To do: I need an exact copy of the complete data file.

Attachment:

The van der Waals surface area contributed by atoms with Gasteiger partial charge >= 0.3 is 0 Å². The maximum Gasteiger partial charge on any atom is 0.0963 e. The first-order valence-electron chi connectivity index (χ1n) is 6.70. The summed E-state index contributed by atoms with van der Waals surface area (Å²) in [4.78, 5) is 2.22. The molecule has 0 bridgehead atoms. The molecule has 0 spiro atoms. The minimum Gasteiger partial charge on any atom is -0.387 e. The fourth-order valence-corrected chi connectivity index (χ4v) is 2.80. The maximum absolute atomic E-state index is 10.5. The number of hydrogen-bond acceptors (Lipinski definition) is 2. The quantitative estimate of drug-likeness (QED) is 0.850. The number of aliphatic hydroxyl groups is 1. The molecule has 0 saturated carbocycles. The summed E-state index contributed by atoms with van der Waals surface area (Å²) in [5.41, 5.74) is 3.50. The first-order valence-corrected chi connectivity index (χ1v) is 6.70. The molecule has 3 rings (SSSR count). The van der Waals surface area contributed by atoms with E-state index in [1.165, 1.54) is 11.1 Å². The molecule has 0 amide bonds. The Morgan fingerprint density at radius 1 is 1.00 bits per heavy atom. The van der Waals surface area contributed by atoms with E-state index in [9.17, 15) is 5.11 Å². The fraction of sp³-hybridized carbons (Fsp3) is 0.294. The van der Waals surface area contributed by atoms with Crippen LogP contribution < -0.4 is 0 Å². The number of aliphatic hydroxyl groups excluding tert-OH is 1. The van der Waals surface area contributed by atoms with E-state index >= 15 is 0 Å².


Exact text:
The van der Waals surface area contributed by atoms with Gasteiger partial charge >= 0.3 is 0 Å². The maximum Gasteiger partial charge on any atom is 0.0963 e. The first-order valence-electron chi connectivity index (χ1n) is 6.70. The summed E-state index contributed by atoms with van der Waals surface area (Å²) in [4.78, 5) is 2.22. The molecule has 0 bridgehead atoms. The molecule has 0 spiro atoms. The minimum Gasteiger partial charge on any atom is -0.387 e. The fourth-order valence-corrected chi connectivity index (χ4v) is 2.80. The maximum absolute atomic E-state index is 10.5. The number of hydrogen-bond acceptors (Lipinski definition) is 2. The quantitative estimate of drug-likeness (QED) is 0.850. The number of aliphatic hydroxyl groups is 1. The molecule has 0 saturated carbocycles. The summed E-state index contributed by atoms with van der Waals surface area (Å²) in [5.41, 5.74) is 3.50. The first-order valence-corrected chi connectivity index (χ1v) is 6.70. The molecule has 3 rings (SSSR count). The van der Waals surface area contributed by atoms with E-state index in [1.165, 1.54) is 11.1 Å². The molecule has 0 amide bonds. The Morgan fingerprint density at radius 1 is 1.00 bits per heavy atom. The van der Waals surface area contributed by atoms with E-state index in [9.17, 15) is 5.11 Å². The fraction of sp³-hybridized carbons (Fsp3) is 0.294. The van der Waals surface area contributed by atoms with Crippen LogP contribution < -0.4 is 0 Å². The number of aliphatic hydroxyl groups excluding tert-OH is 1. The van der Waals surface area contributed by atoms with E-state index >= 15 is 0 Å².